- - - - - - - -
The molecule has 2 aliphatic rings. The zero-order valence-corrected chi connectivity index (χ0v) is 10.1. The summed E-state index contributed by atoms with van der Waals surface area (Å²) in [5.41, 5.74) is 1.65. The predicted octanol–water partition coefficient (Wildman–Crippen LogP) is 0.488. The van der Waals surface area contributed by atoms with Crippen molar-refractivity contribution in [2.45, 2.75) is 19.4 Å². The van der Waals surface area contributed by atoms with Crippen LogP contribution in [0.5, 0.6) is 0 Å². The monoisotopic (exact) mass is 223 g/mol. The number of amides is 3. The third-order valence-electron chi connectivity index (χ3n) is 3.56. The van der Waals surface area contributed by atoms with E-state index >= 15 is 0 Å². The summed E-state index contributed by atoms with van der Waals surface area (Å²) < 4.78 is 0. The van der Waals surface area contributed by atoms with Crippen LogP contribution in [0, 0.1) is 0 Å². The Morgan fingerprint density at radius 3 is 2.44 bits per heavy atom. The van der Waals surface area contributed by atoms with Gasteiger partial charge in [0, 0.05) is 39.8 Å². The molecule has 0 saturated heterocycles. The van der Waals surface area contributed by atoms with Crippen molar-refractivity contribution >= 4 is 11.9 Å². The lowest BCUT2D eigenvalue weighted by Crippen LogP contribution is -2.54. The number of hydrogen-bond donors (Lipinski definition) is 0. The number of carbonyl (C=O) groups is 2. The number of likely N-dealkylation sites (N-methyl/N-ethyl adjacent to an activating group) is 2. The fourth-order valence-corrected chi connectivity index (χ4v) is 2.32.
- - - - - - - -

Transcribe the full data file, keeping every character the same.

The molecule has 2 aliphatic rings. The zero-order valence-corrected chi connectivity index (χ0v) is 10.1. The summed E-state index contributed by atoms with van der Waals surface area (Å²) in [5.41, 5.74) is 1.65. The predicted octanol–water partition coefficient (Wildman–Crippen LogP) is 0.488. The van der Waals surface area contributed by atoms with Crippen molar-refractivity contribution in [2.45, 2.75) is 19.4 Å². The van der Waals surface area contributed by atoms with Crippen LogP contribution in [0.5, 0.6) is 0 Å². The monoisotopic (exact) mass is 223 g/mol. The number of amides is 3. The third-order valence-electron chi connectivity index (χ3n) is 3.56. The van der Waals surface area contributed by atoms with E-state index >= 15 is 0 Å². The summed E-state index contributed by atoms with van der Waals surface area (Å²) < 4.78 is 0. The van der Waals surface area contributed by atoms with Crippen LogP contribution in [0, 0.1) is 0 Å². The Morgan fingerprint density at radius 3 is 2.44 bits per heavy atom. The van der Waals surface area contributed by atoms with Gasteiger partial charge in [0, 0.05) is 39.8 Å². The molecule has 0 saturated heterocycles. The van der Waals surface area contributed by atoms with Crippen molar-refractivity contribution >= 4 is 11.9 Å². The lowest BCUT2D eigenvalue weighted by Crippen LogP contribution is -2.54. The number of hydrogen-bond donors (Lipinski definition) is 0. The number of carbonyl (C=O) groups is 2. The number of likely N-dealkylation sites (N-methyl/N-ethyl adjacent to an activating group) is 2. The fourth-order valence-corrected chi connectivity index (χ4v) is 2.32.